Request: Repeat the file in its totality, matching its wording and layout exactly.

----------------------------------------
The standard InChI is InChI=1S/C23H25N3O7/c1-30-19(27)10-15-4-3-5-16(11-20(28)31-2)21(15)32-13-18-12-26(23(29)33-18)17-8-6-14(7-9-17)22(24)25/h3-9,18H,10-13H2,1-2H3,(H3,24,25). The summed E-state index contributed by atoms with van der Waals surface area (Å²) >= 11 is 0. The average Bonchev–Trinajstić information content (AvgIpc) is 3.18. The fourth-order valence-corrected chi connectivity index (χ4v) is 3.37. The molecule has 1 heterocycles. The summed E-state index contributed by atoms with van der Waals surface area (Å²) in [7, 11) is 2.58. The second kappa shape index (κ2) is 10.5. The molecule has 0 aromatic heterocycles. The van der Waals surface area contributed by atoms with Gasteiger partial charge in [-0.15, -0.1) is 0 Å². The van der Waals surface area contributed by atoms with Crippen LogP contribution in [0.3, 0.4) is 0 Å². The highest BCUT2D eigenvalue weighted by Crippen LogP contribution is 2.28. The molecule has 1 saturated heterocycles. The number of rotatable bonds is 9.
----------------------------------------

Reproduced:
The standard InChI is InChI=1S/C23H25N3O7/c1-30-19(27)10-15-4-3-5-16(11-20(28)31-2)21(15)32-13-18-12-26(23(29)33-18)17-8-6-14(7-9-17)22(24)25/h3-9,18H,10-13H2,1-2H3,(H3,24,25). The summed E-state index contributed by atoms with van der Waals surface area (Å²) >= 11 is 0. The average Bonchev–Trinajstić information content (AvgIpc) is 3.18. The fourth-order valence-corrected chi connectivity index (χ4v) is 3.37. The molecule has 1 heterocycles. The summed E-state index contributed by atoms with van der Waals surface area (Å²) in [7, 11) is 2.58. The second kappa shape index (κ2) is 10.5. The molecule has 0 aromatic heterocycles. The van der Waals surface area contributed by atoms with Gasteiger partial charge in [-0.15, -0.1) is 0 Å². The van der Waals surface area contributed by atoms with Crippen LogP contribution in [0.3, 0.4) is 0 Å². The highest BCUT2D eigenvalue weighted by Crippen LogP contribution is 2.28. The molecule has 1 saturated heterocycles. The number of rotatable bonds is 9.